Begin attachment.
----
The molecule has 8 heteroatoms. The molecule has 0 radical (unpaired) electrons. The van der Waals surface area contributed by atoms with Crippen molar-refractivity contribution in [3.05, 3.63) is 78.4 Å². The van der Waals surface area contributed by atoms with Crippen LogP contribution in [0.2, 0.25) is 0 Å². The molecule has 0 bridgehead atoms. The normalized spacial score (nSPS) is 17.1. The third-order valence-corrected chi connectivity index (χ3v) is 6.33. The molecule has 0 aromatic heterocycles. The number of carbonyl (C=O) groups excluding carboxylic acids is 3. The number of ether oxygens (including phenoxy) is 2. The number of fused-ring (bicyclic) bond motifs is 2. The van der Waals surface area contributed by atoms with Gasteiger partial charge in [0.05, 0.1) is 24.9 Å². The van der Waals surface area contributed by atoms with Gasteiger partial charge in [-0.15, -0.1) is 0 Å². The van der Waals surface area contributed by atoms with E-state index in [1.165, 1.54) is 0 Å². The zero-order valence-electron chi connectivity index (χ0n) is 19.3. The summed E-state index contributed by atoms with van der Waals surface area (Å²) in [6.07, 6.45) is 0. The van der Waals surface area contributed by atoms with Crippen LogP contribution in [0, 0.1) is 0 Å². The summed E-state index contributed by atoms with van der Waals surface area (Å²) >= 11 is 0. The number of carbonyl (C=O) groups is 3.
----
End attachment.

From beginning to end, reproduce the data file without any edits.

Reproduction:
The molecule has 8 heteroatoms. The molecule has 0 radical (unpaired) electrons. The van der Waals surface area contributed by atoms with Crippen molar-refractivity contribution in [3.05, 3.63) is 78.4 Å². The van der Waals surface area contributed by atoms with Crippen LogP contribution in [0.2, 0.25) is 0 Å². The molecule has 0 bridgehead atoms. The normalized spacial score (nSPS) is 17.1. The third-order valence-corrected chi connectivity index (χ3v) is 6.33. The molecule has 0 aromatic heterocycles. The number of carbonyl (C=O) groups excluding carboxylic acids is 3. The number of ether oxygens (including phenoxy) is 2. The number of fused-ring (bicyclic) bond motifs is 2. The van der Waals surface area contributed by atoms with Gasteiger partial charge in [0.05, 0.1) is 24.9 Å². The van der Waals surface area contributed by atoms with Gasteiger partial charge in [-0.15, -0.1) is 0 Å². The van der Waals surface area contributed by atoms with E-state index in [1.165, 1.54) is 0 Å². The zero-order valence-electron chi connectivity index (χ0n) is 19.3. The summed E-state index contributed by atoms with van der Waals surface area (Å²) in [6.07, 6.45) is 0. The van der Waals surface area contributed by atoms with Crippen LogP contribution in [0, 0.1) is 0 Å². The summed E-state index contributed by atoms with van der Waals surface area (Å²) >= 11 is 0. The number of carbonyl (C=O) groups is 3.